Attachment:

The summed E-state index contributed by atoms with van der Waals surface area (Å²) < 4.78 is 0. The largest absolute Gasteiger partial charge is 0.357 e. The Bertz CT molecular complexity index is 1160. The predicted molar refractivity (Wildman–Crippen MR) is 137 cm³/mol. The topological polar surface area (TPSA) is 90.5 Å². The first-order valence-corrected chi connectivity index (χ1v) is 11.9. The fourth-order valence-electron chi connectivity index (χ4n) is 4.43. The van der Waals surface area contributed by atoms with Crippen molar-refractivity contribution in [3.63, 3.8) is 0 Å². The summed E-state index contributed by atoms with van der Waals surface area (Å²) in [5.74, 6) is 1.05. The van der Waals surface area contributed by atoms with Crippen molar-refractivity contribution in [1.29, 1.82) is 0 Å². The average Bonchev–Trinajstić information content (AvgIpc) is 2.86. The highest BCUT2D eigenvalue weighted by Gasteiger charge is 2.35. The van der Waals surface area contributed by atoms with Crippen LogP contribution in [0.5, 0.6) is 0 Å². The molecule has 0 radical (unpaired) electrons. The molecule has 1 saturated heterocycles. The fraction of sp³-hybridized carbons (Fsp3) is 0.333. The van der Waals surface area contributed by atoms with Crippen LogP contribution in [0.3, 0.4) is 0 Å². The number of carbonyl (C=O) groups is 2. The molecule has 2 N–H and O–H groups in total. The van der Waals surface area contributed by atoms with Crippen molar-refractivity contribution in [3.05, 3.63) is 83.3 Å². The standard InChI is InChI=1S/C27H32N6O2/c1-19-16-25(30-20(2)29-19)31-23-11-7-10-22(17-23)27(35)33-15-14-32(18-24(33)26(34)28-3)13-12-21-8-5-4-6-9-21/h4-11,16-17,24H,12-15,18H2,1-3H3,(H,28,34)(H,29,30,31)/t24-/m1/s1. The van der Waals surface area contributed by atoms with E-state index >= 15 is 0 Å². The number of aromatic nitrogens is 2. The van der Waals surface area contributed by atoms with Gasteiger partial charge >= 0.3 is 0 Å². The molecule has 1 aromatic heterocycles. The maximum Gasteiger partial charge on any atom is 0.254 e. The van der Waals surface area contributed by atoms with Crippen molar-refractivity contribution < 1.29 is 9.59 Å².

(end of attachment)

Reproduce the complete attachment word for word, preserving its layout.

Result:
The summed E-state index contributed by atoms with van der Waals surface area (Å²) < 4.78 is 0. The largest absolute Gasteiger partial charge is 0.357 e. The Bertz CT molecular complexity index is 1160. The predicted molar refractivity (Wildman–Crippen MR) is 137 cm³/mol. The topological polar surface area (TPSA) is 90.5 Å². The first-order valence-corrected chi connectivity index (χ1v) is 11.9. The fourth-order valence-electron chi connectivity index (χ4n) is 4.43. The van der Waals surface area contributed by atoms with Crippen molar-refractivity contribution in [3.63, 3.8) is 0 Å². The summed E-state index contributed by atoms with van der Waals surface area (Å²) in [5.74, 6) is 1.05. The van der Waals surface area contributed by atoms with Crippen molar-refractivity contribution in [1.29, 1.82) is 0 Å². The average Bonchev–Trinajstić information content (AvgIpc) is 2.86. The highest BCUT2D eigenvalue weighted by Gasteiger charge is 2.35. The van der Waals surface area contributed by atoms with Crippen LogP contribution in [0.5, 0.6) is 0 Å². The molecule has 0 radical (unpaired) electrons. The molecule has 1 saturated heterocycles. The fraction of sp³-hybridized carbons (Fsp3) is 0.333. The van der Waals surface area contributed by atoms with Crippen LogP contribution in [0.3, 0.4) is 0 Å². The number of carbonyl (C=O) groups is 2. The molecule has 2 N–H and O–H groups in total. The van der Waals surface area contributed by atoms with Crippen molar-refractivity contribution in [3.05, 3.63) is 83.3 Å². The standard InChI is InChI=1S/C27H32N6O2/c1-19-16-25(30-20(2)29-19)31-23-11-7-10-22(17-23)27(35)33-15-14-32(18-24(33)26(34)28-3)13-12-21-8-5-4-6-9-21/h4-11,16-17,24H,12-15,18H2,1-3H3,(H,28,34)(H,29,30,31)/t24-/m1/s1. The van der Waals surface area contributed by atoms with E-state index >= 15 is 0 Å². The number of aromatic nitrogens is 2. The van der Waals surface area contributed by atoms with Gasteiger partial charge >= 0.3 is 0 Å². The molecule has 1 aromatic heterocycles. The maximum Gasteiger partial charge on any atom is 0.254 e. The van der Waals surface area contributed by atoms with Crippen molar-refractivity contribution < 1.29 is 9.59 Å².